Through the night Tyson didn't do so well. By morning it was obvious to the doctors that he needed to be transferred to a hospital with a higher level intensive care where there were cardiologists around 24/7. So the Neo-Natal transfer team came and took him to another hospital in the city. Hubby went with Tyson, I filled out the forms to release myself. No way was I staying in the hospital with my baby leaving.

-First time I was allowed to hold Tyson, 5 days old!

Days went by without any doctor being able to figure out what was going on. They were calling the problem Atrial Flutter, but there were no meds that would work for him. He was having to be cardio-verted daily (the panels on your chest to re-start your heart) and one day had it done multiple times. Nothing was working for our sweet boy, and during the night on January 19 Tyson went into heart failure. We were called into the hospital (parents can not stay over night on this unit) and it was the longest 1 hour drive EVER! The neo-natologist that was caring for Tyson met us outside of the unit before we could see him to let us know what was going on. Because his heart could no longer pump blood properly and was racing so fast his lower organs and limbs were suffering. He was having internal bleeding, his lungs were full of water and they STILL had no idea why this was happening. By this point in our journey they doctors and specialists were already consulting with other cardiologists from all over north America. Nobody had heard of this happening this way. Usually these symptoms were given a diagnosis pretty quickly. Finally Dr.Patton (Ty's cardiologist and just an amazing man)came to preform an ECHO (heart ultrasound) himself. Ty had at least 1 a day since being born, mostly by the techs. It was at this point he could finally see what was happening. Tyson had a Corarctation of the aorta, this means his aorta (your main artery) was narrowing. Typically a newborns aorta measures around 6-7mm wide. Tyson's was less then 2mm, and closing. And because each baby is born with a hole in their heart that naturally closes after a few weeks called a 'ductus' they couldn't see the problem. Tyson's ductus still being open was actually what was keeping him alive. But, it had now closed. Hence the heart failure. The artery was now too narrowed to supply blood to his entire lower body. Tyson would need heart surgery ASAP, but in a different city. But because he was so unstable, they couldn't fly him. There was one choice left. There is a drug that if administered soon after the ductus closes, it can re-open it. The doctor explained that this was our last hope. If this drug couldn't work, Tyson would not make it through another night. It was a long shot, because generally the babies that they use this on are premature and when their ductus begins closing too early, they can use the meds. On a almost full term baby who's ductus was already closed, they couldn't predict an out come. The drug was administered into a main artery with the ultrasound machine on his heart. If this was going to work it would be within 15 minutes, and they would see the change happen. With my husband and I beside Tyson's bassinet, and about 15 doctors and nurses surrounding us we waited. I have never in my life prayed as hard as I did in that time waiting. And I will never, ever forget the sounds of the doctors sighs of relief when they all watched Tyson's ductus re-open in front of their eyes. It was a miracle! Tyson was far from safe still, but at least now there was hope to make the trip to the Stollery Children's hospital in Edmonton, Alberta where they preform the serious pediatric heart surgeries.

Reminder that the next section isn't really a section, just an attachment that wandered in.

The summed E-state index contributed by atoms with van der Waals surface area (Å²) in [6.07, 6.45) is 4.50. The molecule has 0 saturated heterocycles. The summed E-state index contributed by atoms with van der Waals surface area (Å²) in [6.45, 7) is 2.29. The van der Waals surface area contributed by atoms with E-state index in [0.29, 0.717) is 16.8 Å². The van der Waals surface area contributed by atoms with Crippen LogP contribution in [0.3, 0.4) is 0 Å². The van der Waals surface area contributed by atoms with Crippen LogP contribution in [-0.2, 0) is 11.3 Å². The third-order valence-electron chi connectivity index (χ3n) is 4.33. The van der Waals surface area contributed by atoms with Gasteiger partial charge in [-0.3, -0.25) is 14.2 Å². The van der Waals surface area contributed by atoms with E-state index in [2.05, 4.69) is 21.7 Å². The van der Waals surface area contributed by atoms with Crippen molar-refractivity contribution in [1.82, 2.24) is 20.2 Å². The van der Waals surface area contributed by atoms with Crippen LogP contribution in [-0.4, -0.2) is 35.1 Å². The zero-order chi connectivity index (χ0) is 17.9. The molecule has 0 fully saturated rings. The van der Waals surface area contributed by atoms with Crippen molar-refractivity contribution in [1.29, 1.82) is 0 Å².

Tyson, about 15 minutes after having his ductus re-opened!